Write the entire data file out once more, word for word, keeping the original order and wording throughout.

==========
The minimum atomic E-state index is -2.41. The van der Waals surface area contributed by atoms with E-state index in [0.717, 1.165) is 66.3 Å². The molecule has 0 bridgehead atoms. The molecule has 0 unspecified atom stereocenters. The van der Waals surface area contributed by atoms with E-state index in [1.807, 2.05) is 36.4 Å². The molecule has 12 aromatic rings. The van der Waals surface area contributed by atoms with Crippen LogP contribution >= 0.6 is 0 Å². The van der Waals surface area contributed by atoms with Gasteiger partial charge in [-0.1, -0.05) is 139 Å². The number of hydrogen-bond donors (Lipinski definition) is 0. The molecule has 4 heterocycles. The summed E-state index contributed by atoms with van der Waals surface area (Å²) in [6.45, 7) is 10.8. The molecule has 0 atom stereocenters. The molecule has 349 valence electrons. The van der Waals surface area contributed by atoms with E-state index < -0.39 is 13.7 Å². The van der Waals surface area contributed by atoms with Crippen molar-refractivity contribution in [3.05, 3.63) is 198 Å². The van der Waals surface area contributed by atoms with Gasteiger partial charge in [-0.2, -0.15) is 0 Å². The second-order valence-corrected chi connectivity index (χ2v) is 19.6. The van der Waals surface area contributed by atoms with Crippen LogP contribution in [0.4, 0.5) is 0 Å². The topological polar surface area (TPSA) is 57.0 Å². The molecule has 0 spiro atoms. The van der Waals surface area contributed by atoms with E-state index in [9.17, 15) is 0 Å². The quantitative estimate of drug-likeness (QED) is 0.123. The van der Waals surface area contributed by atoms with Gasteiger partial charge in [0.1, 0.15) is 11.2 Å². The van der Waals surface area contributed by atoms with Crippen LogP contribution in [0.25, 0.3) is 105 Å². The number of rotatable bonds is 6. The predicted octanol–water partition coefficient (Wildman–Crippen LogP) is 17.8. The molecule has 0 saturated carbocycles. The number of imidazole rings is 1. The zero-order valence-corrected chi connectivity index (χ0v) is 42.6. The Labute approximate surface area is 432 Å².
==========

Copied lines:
The minimum atomic E-state index is -2.41. The van der Waals surface area contributed by atoms with E-state index in [0.717, 1.165) is 66.3 Å². The molecule has 0 bridgehead atoms. The molecule has 0 unspecified atom stereocenters. The van der Waals surface area contributed by atoms with E-state index in [1.807, 2.05) is 36.4 Å². The molecule has 12 aromatic rings. The van der Waals surface area contributed by atoms with Crippen LogP contribution >= 0.6 is 0 Å². The van der Waals surface area contributed by atoms with Gasteiger partial charge in [-0.1, -0.05) is 139 Å². The number of hydrogen-bond donors (Lipinski definition) is 0. The molecule has 4 heterocycles. The summed E-state index contributed by atoms with van der Waals surface area (Å²) in [6.45, 7) is 10.8. The molecule has 0 atom stereocenters. The molecule has 349 valence electrons. The van der Waals surface area contributed by atoms with E-state index < -0.39 is 13.7 Å². The van der Waals surface area contributed by atoms with Crippen molar-refractivity contribution in [3.05, 3.63) is 198 Å². The van der Waals surface area contributed by atoms with Gasteiger partial charge in [-0.2, -0.15) is 0 Å². The second-order valence-corrected chi connectivity index (χ2v) is 19.6. The van der Waals surface area contributed by atoms with Crippen LogP contribution in [0.4, 0.5) is 0 Å². The topological polar surface area (TPSA) is 57.0 Å². The molecule has 0 spiro atoms. The van der Waals surface area contributed by atoms with E-state index in [9.17, 15) is 0 Å². The quantitative estimate of drug-likeness (QED) is 0.123. The van der Waals surface area contributed by atoms with Gasteiger partial charge in [0.1, 0.15) is 11.2 Å². The van der Waals surface area contributed by atoms with Crippen LogP contribution in [0.25, 0.3) is 105 Å². The number of rotatable bonds is 6. The predicted octanol–water partition coefficient (Wildman–Crippen LogP) is 17.8. The molecule has 0 saturated carbocycles. The number of imidazole rings is 1. The zero-order valence-corrected chi connectivity index (χ0v) is 42.6. The Labute approximate surface area is 432 Å².